What can you do?
Increase your own home preparedness
With more extreme weather events, the risk of, for example, long interruptions in electricity and water supply also increases. It is consequently even more important that you can manage on your own for a few days and preferably up to a week. The most important things to think about are heat, water, food and communication.
Read more about home preparedness and what is important to have at home.
Adapt your home to the climate
There are several ways to ensure that your home is better equipped against extreme weather events. This could, for example, involve reviewing the building’s drainage and water runoff or installing awnings to shut out the heat. If you do not own your house yourself, try to influence the landlord or the housing association to carry out adaptations.
On the SMHI (Swedish Meteorological and Hydrological Institute) website there are tips and advice on how property owners can work with climate adaptation (In Swedish).
Reduce your own climate impact
Private individuals' climate impact is calculated in the number of tons of greenhouse gases emitted per person per year. In Sweden, we have an average of eight tonnes per person, which is significantly above the average for the entire world population. In order to reach the Paris Agreement goal of keeping the temperature increase below 1.5 degrees compared to pre-industrial times, emissions need to be no more than one ton per person by 2050.
Just under one third of the Swedes' emissions of greenhouse gases relate to aspects that are difficult to influence as individuals, such as the construction of roads and buildings or objects purchased by society for joint use. However, you can influence the remaining emissions yourself.
By living in a more climate-smart manner, you can reduce your emissions by several tons per year. How you act may also influence others to make more climate-friendly choices. If many Swedes reduce their emissions, this could have a major impact on Sweden's overall climate goals.
Below we list some areas where it is easy to reduce your emissions.
Air travel, and especially long trips, produces large-scale carbon dioxide emissions. A round trip to Spain corresponds to approximately one ton of carbon dioxide per traveller. By travelling less often and choosing destinations that are not too far away, you can greatly reduce your climate impact. Traveling by train instead of flying is also a way to reduce climate impact.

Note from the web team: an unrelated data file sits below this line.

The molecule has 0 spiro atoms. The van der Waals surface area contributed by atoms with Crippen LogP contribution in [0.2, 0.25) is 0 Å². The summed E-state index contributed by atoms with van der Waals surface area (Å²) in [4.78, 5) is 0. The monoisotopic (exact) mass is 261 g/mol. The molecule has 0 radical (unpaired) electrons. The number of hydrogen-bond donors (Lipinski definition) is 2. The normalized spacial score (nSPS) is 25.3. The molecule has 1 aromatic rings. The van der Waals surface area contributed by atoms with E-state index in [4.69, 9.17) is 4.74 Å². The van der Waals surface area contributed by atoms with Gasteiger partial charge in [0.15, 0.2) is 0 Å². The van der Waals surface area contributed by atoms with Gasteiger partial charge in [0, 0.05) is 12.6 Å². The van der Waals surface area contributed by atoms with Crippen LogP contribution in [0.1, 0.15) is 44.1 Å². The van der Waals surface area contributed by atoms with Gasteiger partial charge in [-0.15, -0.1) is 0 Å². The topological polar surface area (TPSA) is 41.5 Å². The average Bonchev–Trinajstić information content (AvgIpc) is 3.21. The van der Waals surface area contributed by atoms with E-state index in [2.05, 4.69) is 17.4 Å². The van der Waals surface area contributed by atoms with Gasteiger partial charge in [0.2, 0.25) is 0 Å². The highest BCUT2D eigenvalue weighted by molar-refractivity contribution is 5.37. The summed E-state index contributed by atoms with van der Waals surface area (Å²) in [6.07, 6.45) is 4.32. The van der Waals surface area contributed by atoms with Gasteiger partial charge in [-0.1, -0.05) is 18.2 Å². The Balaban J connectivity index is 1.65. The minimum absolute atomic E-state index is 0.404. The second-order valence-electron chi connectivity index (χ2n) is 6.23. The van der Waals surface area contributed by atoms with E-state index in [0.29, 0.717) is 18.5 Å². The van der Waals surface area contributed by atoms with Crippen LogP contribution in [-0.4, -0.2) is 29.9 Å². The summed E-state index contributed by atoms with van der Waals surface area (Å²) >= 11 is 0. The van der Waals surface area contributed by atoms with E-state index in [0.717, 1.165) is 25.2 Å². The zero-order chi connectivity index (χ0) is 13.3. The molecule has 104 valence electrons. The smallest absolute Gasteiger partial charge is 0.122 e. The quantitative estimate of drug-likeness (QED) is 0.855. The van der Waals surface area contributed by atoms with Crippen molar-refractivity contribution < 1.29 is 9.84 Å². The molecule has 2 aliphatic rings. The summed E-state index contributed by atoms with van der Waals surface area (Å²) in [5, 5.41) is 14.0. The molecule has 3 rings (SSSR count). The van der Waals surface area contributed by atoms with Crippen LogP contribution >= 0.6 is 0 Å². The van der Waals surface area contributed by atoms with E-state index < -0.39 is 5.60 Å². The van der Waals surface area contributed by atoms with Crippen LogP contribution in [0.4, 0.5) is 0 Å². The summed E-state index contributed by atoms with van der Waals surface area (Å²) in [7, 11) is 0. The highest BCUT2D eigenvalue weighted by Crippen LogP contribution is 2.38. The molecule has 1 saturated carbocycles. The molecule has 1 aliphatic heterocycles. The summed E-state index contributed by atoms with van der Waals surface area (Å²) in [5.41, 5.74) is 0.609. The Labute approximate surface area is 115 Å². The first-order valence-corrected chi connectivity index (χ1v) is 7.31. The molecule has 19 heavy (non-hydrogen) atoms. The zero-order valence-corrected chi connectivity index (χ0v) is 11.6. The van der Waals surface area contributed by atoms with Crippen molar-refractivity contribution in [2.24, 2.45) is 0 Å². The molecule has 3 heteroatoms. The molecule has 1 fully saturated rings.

You also contribute by using public transport instead of a fossil-fuel vehicle. If driving is the only option, try carpooling.
It is not always easy to choose the right food if you want to reduce your climate footprint and at the same time think about several aspects of sustainability. Plant-based foods generally affect the climate much less than meat, especially meat from cattle. At the same time, grazing animals have a positive impact on the environment as natural pastures increase biodiversity.
In addition to the food we choose to consume, reducing food waste is a good way to reduce our climate and environmental impact.
You can do something to make your accommodation more climate-smart. If you have your own house choose more energy-efficient heating, for example geothermal instead of direct electrical heating. Insulating windows and old attics can reduce both costs and energy use. If you live in an apartment, try to influence the property owner or the housing association to make climate-smart choices.
If available, choose climate-smart electricity.
It is good for both the climate and your own wallet to repair and buy second hand instead of buying new. But sometimes it may also be good to replace things that use a lot of electricity, such as old home appliances.
We consume around 14 kilos of textiles per person per year in Sweden. A large part of these textiles are clothes. Reduce your carbon footprint by choosing clothes that last a long time if you buy new. Another tip is to buy textiles second hand and to make sure that discarded clothes are reused.
Read more about how you can reduce your climate impact on the Swedish Environmental Protection Agency website.
Sources for this page: Swedish Environmental Protection Agency, SMHI and the Swedish Civil Contingencies Agency